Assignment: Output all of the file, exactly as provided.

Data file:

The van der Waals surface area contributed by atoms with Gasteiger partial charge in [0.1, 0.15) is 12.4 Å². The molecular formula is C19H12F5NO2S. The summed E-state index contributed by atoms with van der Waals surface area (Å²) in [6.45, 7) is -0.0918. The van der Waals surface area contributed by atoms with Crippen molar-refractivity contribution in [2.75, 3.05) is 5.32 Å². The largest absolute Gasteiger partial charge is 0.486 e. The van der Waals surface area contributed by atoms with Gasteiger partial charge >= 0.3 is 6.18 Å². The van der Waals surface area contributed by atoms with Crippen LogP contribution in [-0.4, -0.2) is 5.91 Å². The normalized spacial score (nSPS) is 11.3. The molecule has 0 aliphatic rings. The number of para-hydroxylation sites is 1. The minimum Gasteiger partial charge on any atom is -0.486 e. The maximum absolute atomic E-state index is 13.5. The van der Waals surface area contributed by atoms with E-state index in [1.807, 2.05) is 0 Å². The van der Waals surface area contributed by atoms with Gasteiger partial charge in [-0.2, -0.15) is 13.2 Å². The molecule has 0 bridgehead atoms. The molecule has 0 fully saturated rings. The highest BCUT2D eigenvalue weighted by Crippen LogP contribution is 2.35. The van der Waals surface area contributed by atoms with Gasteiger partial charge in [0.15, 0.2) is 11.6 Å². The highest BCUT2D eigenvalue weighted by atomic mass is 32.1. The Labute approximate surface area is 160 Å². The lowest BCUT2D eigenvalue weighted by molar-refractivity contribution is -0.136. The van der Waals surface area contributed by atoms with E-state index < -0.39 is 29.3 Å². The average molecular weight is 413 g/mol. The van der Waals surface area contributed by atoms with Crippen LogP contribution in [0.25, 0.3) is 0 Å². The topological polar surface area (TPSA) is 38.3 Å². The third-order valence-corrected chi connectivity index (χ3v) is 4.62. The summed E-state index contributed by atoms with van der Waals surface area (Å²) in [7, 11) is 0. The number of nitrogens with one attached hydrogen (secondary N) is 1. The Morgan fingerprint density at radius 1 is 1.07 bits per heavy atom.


The van der Waals surface area contributed by atoms with Gasteiger partial charge in [0.1, 0.15) is 12.4 Å². The molecular formula is C19H12F5NO2S. The summed E-state index contributed by atoms with van der Waals surface area (Å²) in [6.45, 7) is -0.0918. The van der Waals surface area contributed by atoms with Crippen molar-refractivity contribution in [2.75, 3.05) is 5.32 Å². The largest absolute Gasteiger partial charge is 0.486 e. The van der Waals surface area contributed by atoms with Gasteiger partial charge >= 0.3 is 6.18 Å². The van der Waals surface area contributed by atoms with Crippen LogP contribution in [-0.4, -0.2) is 5.91 Å². The normalized spacial score (nSPS) is 11.3. The molecule has 0 aliphatic rings. The number of para-hydroxylation sites is 1. The minimum Gasteiger partial charge on any atom is -0.486 e. The maximum absolute atomic E-state index is 13.5. The van der Waals surface area contributed by atoms with E-state index in [1.807, 2.05) is 0 Å². The van der Waals surface area contributed by atoms with Gasteiger partial charge in [-0.2, -0.15) is 13.2 Å². The molecule has 0 bridgehead atoms. The molecule has 0 fully saturated rings. The highest BCUT2D eigenvalue weighted by Crippen LogP contribution is 2.35. The van der Waals surface area contributed by atoms with Gasteiger partial charge in [0.15, 0.2) is 11.6 Å². The highest BCUT2D eigenvalue weighted by atomic mass is 32.1. The Labute approximate surface area is 160 Å². The lowest BCUT2D eigenvalue weighted by molar-refractivity contribution is -0.136. The van der Waals surface area contributed by atoms with E-state index < -0.39 is 29.3 Å². The average molecular weight is 413 g/mol. The van der Waals surface area contributed by atoms with Crippen LogP contribution in [0.25, 0.3) is 0 Å². The topological polar surface area (TPSA) is 38.3 Å². The third-order valence-corrected chi connectivity index (χ3v) is 4.62. The summed E-state index contributed by atoms with van der Waals surface area (Å²) in [7, 11) is 0. The number of nitrogens with one attached hydrogen (secondary N) is 1. The Morgan fingerprint density at radius 1 is 1.07 bits per heavy atom.